Wed, Jul 09, 2003 - Page 1 News List

Special session gets off to slow start

LONG WAY TO GO The DPP agreed to the agenda suggested by the pan-blue camp and presented its own version of the controversial referendum legislation


Premier Yu Shyi-kun, left, gestures yesterday during an interpellation session at the legislature as Minister of Finance Lin Chuan listens.


A special three-day legislative session began yesterday with compromise on the agenda but little progress was made in the review of six economic stimulus bills and a referendum law.

The DPP legislative caucus agreed to a pan-blue camp proposal under which the referendum issue would be the second item to be discussed, thereby avoiding a divisive vote at the beginning of the session.

"The DPP caucus accepted the legislative speaker's suggestion to endorse the opposition's opinion as a show of goodwill to get the six financial bills passed," DPP legislative whip Chen Chi-mai (陳其邁) said.

Legislative speaker Wang Jin-pyng (王金平) announced the order the bills would reviewed:

-- draft statute governing the establishment and management of free ports (自由貿易港區設置及管理條例草案).

-- referendum law.

-- revisions to the Statute Regarding the Establishment and Management of the Financial Reconstruction Fund (金融重建基金設置及管理條例).

-- draft agricultural financial law (農業金融法草案).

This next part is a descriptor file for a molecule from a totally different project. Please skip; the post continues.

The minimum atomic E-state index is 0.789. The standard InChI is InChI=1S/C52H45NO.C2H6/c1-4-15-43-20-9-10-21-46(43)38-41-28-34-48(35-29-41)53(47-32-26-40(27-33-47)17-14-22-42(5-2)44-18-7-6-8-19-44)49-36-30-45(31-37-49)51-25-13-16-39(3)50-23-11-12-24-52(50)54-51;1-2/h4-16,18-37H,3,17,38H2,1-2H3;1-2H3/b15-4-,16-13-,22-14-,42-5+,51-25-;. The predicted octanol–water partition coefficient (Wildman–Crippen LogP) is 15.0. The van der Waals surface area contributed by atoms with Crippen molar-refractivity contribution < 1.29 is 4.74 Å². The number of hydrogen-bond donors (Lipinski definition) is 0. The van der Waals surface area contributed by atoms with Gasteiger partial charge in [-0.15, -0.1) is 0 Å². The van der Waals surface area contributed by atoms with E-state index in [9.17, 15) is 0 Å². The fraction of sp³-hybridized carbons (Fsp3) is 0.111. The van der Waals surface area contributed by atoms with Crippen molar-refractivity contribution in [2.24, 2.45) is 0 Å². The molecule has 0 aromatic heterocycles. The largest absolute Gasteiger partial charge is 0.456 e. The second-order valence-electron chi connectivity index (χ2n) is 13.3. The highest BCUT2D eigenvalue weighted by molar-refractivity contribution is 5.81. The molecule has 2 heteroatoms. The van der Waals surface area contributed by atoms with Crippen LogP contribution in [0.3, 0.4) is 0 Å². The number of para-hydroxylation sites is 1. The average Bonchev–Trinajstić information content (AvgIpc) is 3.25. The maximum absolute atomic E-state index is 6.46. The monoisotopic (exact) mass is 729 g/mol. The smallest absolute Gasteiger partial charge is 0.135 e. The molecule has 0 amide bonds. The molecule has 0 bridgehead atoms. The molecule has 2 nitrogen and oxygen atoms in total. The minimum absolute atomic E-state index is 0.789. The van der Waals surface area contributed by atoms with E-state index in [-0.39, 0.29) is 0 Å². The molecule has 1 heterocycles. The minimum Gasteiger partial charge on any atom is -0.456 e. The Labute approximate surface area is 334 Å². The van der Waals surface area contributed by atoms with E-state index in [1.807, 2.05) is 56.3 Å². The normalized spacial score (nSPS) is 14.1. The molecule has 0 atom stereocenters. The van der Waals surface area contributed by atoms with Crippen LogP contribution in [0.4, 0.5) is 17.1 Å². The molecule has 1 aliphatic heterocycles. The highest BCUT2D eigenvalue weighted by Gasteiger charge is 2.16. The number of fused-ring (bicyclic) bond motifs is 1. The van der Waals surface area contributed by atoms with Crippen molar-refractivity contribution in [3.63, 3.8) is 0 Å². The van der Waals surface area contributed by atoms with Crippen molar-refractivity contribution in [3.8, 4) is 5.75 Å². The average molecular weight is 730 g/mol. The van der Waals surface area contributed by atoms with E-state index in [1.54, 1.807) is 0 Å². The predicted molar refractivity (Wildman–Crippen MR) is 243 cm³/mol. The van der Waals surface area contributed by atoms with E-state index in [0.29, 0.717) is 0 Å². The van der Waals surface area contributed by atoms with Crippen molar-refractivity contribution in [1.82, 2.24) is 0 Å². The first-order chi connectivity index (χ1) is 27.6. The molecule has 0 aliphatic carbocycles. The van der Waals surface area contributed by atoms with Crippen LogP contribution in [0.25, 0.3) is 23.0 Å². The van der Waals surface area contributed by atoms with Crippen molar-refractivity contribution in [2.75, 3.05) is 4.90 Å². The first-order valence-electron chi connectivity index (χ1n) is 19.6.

-- draft statute regarding real-estate securitization (不動產證券化條例草案).

-- amendments to the Statute Governing Relations Between the People of the Taiwan Area and the Mainland Area (兩岸人民關係條例).

-- draft organic law for the Executive Yuan's financial monitoring and management committee (金融監督管理委員會組織法草案).

The session's first day included a report by Premier Yu Shyi-kun on the importance of the bills.

Three of the six economics bills -- the free-port legislation, real-estate securitization and amendments to the cross-strait statute -- were the result of a consensus between the main parties at the 2001 Economic Development Advisory Conference, Yu said.

"Passage of the other three bills ... has attracted the interest of overseas investors as a key to realize the country's pledge of improving international competitiveness," Yu said.

Passage of the bills would help the country achieve its long-term plan of national reconstruction in the post-SARS period, the premier said.

"For example, an estimated 170,000 jobs will be created in five years following the establishment of free-trade harbors in this country. A NT$1 trillion increase in the total volume of trade is also expected," Yu said.

The DPP caucus finally presented its draft referendum bill yesterday evening after inter-party negotiations.

The proposed referendum law integrated opinions from an existing bill drafted by DPP Legislator Trong Chai (蔡同榮).

The DPP draft bill stipulates that a nationwide referendum can be implemented for issues initiated by citizens, significant national policies and amending the Constitution.

The DPP will also clearly state issues that should not, for the time being, be decided through referendums.

Also see stories:

Poll supports session, referendums

DPP works with Chai on revised referendum bill

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